1943 Purdue Boilermakers football
Big Ten co-champion
ConferenceBig Ten Conference
Ranking
APNo. 5
Record9–0 (6–0 Big Ten)
Head coach
MVPDick Barwegen
Home stadiumRoss–Ade Stadium
Seasons
← 1942
1944 →
1943 Big Ten Conference football standings
Conf Overall
Team W   L   T W   L   T
No. 5 Purdue + 6 0 0 9 0 0
No. 3 Michigan + 6 0 0 8 1 0
No. 9 Northwestern 5 1 0 6 2 0
Indiana 2 3 1 4 4 2
Minnesota 2 3 0 5 4 0
Illinois 2 4 0 3 7 0
Ohio State 1 4 0 3 6 0
Wisconsin 1 6 0 1 9 0
Iowa 0 4 1 1 6 1
  • + – Conference co-champions
Rankings from AP Poll

The 1943 Purdue Boilermaker football team represented Purdue University in the 1943 Big Ten Conference football season. In their second year under head coach Elmer Burnham, the Boilermakers compiled an undefeated 9–0 record (6–0 Big Ten), outscored their opponents by a combined total of 214 to 55, and finished the season ranked #5 in the final AP Poll.[1]

The 1943 squad was the only undefeated team playing a full schedule in major college football, but finished third in the country per the AP Poll. This would seemingly be sufficient grounds for Purdue to claim a 1943 National Championship as the NCAA itself did not recognize champions in the era. However, Purdue has never pursued this claim.

The 1942 Purdue team had won only one game, but the 1943 team was bolstered with several new players who had been transferred to Purdue as part of the V-12 Navy College Training Program.[2]

Purdue guard Alex Agase was selected as a consensus first-team player on the 1943 All-America Team,[3] and was later inducted into the College Football Hall of Fame. Fullback Tony Butkovich was also selected as a first-team All-American by The Sporting News, the United Press, the Central Press, and Stars and Stripes newspaper. Butkovich led the Big Ten in scoring with 14 touchdowns despite missing the last two games after being called to active duty by the Marines; he was killed in action at the Battle of Okinawa in April 1945.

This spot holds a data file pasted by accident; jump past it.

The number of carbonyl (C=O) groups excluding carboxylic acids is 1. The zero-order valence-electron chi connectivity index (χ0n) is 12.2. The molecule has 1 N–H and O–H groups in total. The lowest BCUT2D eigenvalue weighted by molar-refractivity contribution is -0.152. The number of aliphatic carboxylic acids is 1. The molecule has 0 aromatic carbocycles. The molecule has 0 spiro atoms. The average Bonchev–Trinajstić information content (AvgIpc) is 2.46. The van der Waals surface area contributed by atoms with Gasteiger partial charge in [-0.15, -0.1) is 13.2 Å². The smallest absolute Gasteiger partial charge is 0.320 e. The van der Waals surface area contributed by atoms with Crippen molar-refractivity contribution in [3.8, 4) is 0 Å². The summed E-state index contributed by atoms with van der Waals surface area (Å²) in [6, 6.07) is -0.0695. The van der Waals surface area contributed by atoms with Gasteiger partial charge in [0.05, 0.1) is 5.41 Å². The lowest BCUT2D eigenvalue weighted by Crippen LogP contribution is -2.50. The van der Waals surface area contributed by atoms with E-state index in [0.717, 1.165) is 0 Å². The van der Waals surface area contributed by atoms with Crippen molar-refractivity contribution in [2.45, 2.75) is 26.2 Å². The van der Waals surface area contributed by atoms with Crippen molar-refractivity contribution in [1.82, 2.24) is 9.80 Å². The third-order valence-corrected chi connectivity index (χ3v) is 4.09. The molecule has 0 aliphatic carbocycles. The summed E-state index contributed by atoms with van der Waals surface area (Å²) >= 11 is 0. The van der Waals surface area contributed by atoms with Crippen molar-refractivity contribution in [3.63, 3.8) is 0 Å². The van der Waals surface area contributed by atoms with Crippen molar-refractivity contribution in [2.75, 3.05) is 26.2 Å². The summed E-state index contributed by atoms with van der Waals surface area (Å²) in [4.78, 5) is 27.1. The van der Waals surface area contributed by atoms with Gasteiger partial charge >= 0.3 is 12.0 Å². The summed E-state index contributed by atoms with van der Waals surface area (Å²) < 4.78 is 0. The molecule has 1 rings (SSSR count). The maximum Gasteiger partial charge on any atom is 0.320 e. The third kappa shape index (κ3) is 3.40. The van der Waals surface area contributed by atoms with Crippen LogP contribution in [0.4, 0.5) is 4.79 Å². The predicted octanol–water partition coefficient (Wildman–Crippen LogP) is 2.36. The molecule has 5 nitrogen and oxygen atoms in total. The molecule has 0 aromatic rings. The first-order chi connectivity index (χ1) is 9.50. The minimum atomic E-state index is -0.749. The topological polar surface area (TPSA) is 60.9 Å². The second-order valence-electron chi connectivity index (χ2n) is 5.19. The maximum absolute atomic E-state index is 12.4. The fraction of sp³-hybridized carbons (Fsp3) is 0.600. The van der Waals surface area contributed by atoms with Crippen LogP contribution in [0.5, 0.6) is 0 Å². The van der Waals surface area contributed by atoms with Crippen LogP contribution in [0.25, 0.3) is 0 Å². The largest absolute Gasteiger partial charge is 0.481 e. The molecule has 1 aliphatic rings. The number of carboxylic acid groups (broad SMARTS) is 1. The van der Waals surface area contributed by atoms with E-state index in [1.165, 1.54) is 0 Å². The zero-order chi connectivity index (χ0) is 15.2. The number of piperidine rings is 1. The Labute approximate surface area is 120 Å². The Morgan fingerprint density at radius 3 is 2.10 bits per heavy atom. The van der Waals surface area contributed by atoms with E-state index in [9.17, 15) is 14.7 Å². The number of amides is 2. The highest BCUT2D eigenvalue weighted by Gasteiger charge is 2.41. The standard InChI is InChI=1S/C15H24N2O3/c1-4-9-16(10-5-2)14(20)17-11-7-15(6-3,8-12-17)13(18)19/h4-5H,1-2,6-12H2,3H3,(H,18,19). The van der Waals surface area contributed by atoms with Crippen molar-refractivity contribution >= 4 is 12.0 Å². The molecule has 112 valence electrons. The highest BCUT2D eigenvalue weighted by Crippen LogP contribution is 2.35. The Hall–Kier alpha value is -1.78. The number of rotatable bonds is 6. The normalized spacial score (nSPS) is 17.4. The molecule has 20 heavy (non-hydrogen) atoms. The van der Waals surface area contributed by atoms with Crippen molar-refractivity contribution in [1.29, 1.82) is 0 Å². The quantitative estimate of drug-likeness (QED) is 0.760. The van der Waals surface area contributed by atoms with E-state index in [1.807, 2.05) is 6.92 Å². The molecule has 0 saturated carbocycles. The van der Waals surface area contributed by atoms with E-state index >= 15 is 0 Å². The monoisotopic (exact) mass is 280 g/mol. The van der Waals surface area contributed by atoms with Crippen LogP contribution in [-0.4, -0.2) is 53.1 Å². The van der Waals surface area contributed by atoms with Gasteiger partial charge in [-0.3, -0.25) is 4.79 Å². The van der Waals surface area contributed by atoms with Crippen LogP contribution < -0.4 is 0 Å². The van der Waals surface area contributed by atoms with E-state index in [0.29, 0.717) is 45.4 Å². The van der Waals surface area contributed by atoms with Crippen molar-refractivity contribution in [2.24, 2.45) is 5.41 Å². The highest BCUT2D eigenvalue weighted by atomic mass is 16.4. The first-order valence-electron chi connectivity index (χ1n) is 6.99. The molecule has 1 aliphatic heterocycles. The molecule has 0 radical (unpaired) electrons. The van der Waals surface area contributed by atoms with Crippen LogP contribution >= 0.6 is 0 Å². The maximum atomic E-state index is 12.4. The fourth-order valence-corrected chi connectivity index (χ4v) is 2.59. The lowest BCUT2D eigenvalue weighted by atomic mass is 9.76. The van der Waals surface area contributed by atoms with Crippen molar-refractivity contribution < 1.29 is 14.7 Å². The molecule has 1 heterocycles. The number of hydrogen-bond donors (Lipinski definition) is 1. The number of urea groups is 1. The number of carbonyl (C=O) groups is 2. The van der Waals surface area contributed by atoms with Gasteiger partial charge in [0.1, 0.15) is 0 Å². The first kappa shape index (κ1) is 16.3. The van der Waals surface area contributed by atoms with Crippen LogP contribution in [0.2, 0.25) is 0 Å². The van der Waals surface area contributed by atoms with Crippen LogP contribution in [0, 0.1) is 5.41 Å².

Schedule

DateOpponentRankSiteResultAttendance
September 18at Great Lakes Navy*
W 23–1322,000
September 25at Marquette*W 21–0
October 2IllinoisW 40–21
October 9Camp Grant*No. 7
  • Ross–Ade Stadium
  • West Lafayette, IN
W 19–0
October 16vs. Ohio StateNo. 5W 30–740,000
October 23IowaNo. 4
  • Ross–Ade Stadium
  • West Lafayette, IN
W 28–7
October 30at WisconsinNo. 4W 32–0
November 6at MinnesotaNo. 2W 14–7
November 20IndianaNo. 3
W 7–0
  • *Non-conference game
  • Rankings from AP Poll released prior to the game

Players

Coaches and administrators

Season summary

Illinois

Ohio State

Iowa

Wisconsin

References

  1. ^ "Purdue Yearly Results (1940-1944)". College Football Data Warehouse. David DeLassus. Archived from the original on September 5, 2015. Retrieved August 10, 2015.
  2. ^ "1943 Purdue Marines" (PDF). College Football Historical Society Newsletter. Archived from the original (PDF) on March 4, 2016.
  3. ^ "2014 NCAA Football Records: Consensus All-America Selections" (PDF). National Collegiate Athletic Association (NCAA). 2014. p. 6. Archived from the original (PDF) on December 22, 2014. Retrieved August 16, 2014.
  4. ^ 1944 Purdue yearbook, p. 217.
  5. ^ 2020 Purdue Record Book. Retrieved 2020-Dec-20.
  6. ^ 2020 Purdue Record Book. Retrieved 2021-Jan-01.
  7. ^ 2020 Purdue Record Book. Retrieved 2021-Jan-01.
  8. ^ 2020 Purdue Record Book. Retrieved 2020-Dec-27.
  9. ^ 2020 Purdue Record Book. Retrieved 2020-Dec-27.
  10. ^ 2020 Purdue Record Book. Retrieved 2021-Jan-02.